Civil Rights Movements
The Civil Rights Movement refers to the movement in the U.S. which aimed to fight racial discrimination against African Americans. From the abolition of slavery with the Thirteenth Amendment of the U.S. Constitution passed by the Senate on April 8th, 1864, to the Niagara Movement founded in 1905 by a group led by W.E.B Du Bois, the first part of this paper draws the background and key events of the pre-Civil Rights Movement period. Then, the second part will address a deep analysis of the Civil Rights Movement and the period after that. We will see all along this paper that often the Federal and State power confronted each others. The Southern States were the most affected by the rebellions and the Civil Rights Movement. Fred Douglas, who supported the end of slavery, played also a significant role in the pre-Civil period. From 1900s, Black equality movements started to flourish. Booker T. Washington, one of the leaders of those movements, was for the acceptation of Black segregation, where as W.E.B Du Bois and his Niagara Movement strongly opposed to this nonviolent strategy. In the mid-20th, we also see the emergence of leaders such as Martin Luther King or Malcolm X.
The pre-Civil Rights Movement draws the gap between the end of Civil War (1865) and the beginning oh the Civil Rights Movement. The period is marked by the turbulent years between the Emancipation Act (January 31, 1863) and the Civil Rights Act of 1964 guarantying the rights of full-fledged citizenship to Black Americans. In 1865, the Thirteen Amendment passed by the Senate aimed to abolish the most notorious example of inhumanity in the world history: slavery. Abolition of slavery did not change the perceptions that allowed discrimination to continue over generations. Two years before, the Emancipation Act of 1863, issued by the President Lincoln which officially ended slavery, could not immediately change people’s mores or the legacy of the U.S. since it had considered Negroes as inferiors. This amendment was not well accepted by White Americans, especially in the South. To minimize its effect, the Ku Klux Klan was founded in Tennessee in1960s, began to impose terror and murder several blacks. KKK advocates White supremacy, White nationalism and anti-immigration.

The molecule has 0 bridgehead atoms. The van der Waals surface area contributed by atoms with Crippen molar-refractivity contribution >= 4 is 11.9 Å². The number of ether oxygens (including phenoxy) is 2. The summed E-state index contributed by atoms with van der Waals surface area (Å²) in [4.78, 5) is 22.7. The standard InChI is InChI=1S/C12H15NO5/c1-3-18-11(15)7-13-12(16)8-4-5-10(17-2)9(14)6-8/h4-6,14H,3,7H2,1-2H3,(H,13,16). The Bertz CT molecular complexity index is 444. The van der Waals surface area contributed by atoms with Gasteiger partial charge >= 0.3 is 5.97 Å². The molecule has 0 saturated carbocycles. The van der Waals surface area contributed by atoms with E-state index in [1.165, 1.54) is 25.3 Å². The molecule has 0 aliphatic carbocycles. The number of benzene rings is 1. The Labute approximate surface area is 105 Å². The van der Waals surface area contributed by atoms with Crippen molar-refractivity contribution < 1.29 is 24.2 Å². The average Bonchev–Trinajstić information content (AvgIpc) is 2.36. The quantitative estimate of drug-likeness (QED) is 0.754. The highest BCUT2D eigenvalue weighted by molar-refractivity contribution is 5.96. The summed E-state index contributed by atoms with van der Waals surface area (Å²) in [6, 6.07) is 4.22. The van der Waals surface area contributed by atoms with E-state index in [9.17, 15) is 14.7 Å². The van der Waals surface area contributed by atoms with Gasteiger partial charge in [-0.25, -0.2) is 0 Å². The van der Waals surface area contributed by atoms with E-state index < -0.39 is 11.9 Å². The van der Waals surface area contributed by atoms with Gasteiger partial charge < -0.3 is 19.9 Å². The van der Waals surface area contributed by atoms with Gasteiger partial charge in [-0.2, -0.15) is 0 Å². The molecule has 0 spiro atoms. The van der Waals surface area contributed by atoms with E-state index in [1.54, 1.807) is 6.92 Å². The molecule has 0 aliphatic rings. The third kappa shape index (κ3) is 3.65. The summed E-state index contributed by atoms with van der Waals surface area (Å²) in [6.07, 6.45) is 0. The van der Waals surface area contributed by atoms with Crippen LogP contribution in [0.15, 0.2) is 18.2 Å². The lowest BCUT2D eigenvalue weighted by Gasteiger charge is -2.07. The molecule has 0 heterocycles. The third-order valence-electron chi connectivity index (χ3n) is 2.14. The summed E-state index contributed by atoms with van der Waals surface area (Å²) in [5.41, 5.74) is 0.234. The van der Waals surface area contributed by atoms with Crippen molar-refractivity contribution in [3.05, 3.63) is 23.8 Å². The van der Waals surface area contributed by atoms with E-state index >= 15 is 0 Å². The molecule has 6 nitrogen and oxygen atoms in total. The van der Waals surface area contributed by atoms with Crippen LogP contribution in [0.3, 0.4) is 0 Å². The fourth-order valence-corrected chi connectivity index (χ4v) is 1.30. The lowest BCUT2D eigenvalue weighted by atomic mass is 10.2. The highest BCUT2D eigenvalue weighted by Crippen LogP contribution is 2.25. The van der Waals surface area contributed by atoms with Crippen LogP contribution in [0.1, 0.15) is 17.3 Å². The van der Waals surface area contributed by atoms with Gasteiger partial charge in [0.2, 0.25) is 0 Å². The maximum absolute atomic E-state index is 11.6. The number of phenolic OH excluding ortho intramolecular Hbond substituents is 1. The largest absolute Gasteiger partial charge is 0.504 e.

The Fourteenth Amendment was also important for the Civil Rights Movement. Passed by the Congress in 1868 and called the “Great Amendment”, it states that all people who were born in the U.S., including Black Americans, are considered natural citizens and have the same rights as other White Americans. But even after that, African Americans did not have the same rights, equal access, opportunities, and economic conditions. Many Blacks continued to be treated unfairly, especially in the South. Voting right was one of the rights that has been taken away from African Americans believing that Blacks were not smart enough to vote.
To solve the problem and protect Black’s voting rights, the Fifteenth Amendment was added to the U.S. Constitution in 1870. Sometimes, the Federal power and State power confronted each others. Some state laws were considered unconstitutional. The Fifteenth Amendment prohibits the state government from discriminating African American citizens the right to vote because of their race, color, or past history of slavery. This Amendment also helped for the reconstruction of the South. From the late 1860s to 1880s, the use of voting rights allowed Black Americans to gain political power and protect their rights. Many White Americans were against those amendments, in order to show their discontent, Southern states passed laws to make harder Blacks’ live. It was harder for them to vote again, some states passed laws that required taxes before voting, others asked for a reading and writing test to have the right to vote. Knowing that lot of Blacks were analphabets and had not enough money to pay the poll tax to right mixed with racist feelings,...
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